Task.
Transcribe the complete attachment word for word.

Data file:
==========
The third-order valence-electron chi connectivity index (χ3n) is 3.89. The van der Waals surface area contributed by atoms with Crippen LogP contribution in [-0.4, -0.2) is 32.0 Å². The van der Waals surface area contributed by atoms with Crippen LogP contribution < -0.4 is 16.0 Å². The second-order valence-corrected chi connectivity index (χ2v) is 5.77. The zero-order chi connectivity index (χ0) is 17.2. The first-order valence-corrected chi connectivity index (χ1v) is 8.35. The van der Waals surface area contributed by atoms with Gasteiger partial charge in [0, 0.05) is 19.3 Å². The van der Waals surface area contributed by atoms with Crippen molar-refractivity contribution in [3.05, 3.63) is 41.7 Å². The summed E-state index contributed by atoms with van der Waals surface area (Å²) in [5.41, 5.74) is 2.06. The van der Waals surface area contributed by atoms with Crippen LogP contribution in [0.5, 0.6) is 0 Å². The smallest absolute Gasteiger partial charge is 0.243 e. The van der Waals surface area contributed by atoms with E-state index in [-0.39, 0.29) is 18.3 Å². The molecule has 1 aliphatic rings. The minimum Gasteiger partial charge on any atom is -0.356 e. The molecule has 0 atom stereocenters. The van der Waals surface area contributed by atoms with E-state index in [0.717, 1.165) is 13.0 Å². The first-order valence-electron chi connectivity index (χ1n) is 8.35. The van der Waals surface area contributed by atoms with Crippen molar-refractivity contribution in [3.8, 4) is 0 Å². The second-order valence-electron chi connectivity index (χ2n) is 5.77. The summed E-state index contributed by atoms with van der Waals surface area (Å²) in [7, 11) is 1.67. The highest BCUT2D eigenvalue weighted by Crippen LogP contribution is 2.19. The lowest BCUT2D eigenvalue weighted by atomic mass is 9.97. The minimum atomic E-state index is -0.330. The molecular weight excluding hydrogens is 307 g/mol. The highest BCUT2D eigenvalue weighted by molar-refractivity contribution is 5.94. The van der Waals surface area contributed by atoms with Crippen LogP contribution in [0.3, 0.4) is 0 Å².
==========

The third-order valence-electron chi connectivity index (χ3n) is 3.89. The van der Waals surface area contributed by atoms with Crippen LogP contribution in [-0.4, -0.2) is 32.0 Å². The van der Waals surface area contributed by atoms with Crippen LogP contribution < -0.4 is 16.0 Å². The second-order valence-corrected chi connectivity index (χ2v) is 5.77. The zero-order chi connectivity index (χ0) is 17.2. The first-order valence-corrected chi connectivity index (χ1v) is 8.35. The van der Waals surface area contributed by atoms with Gasteiger partial charge in [0, 0.05) is 19.3 Å². The van der Waals surface area contributed by atoms with Crippen molar-refractivity contribution in [3.05, 3.63) is 41.7 Å². The summed E-state index contributed by atoms with van der Waals surface area (Å²) in [5.41, 5.74) is 2.06. The van der Waals surface area contributed by atoms with Crippen LogP contribution in [0.5, 0.6) is 0 Å². The smallest absolute Gasteiger partial charge is 0.243 e. The van der Waals surface area contributed by atoms with E-state index in [-0.39, 0.29) is 18.3 Å². The molecule has 1 aliphatic rings. The minimum Gasteiger partial charge on any atom is -0.356 e. The molecule has 0 atom stereocenters. The van der Waals surface area contributed by atoms with E-state index in [0.717, 1.165) is 13.0 Å². The first-order valence-electron chi connectivity index (χ1n) is 8.35. The van der Waals surface area contributed by atoms with Crippen molar-refractivity contribution in [3.8, 4) is 0 Å². The second-order valence-electron chi connectivity index (χ2n) is 5.77. The summed E-state index contributed by atoms with van der Waals surface area (Å²) in [7, 11) is 1.67. The highest BCUT2D eigenvalue weighted by Crippen LogP contribution is 2.19. The lowest BCUT2D eigenvalue weighted by atomic mass is 9.97. The minimum atomic E-state index is -0.330. The molecular weight excluding hydrogens is 307 g/mol. The highest BCUT2D eigenvalue weighted by molar-refractivity contribution is 5.94. The van der Waals surface area contributed by atoms with Crippen LogP contribution in [0.3, 0.4) is 0 Å².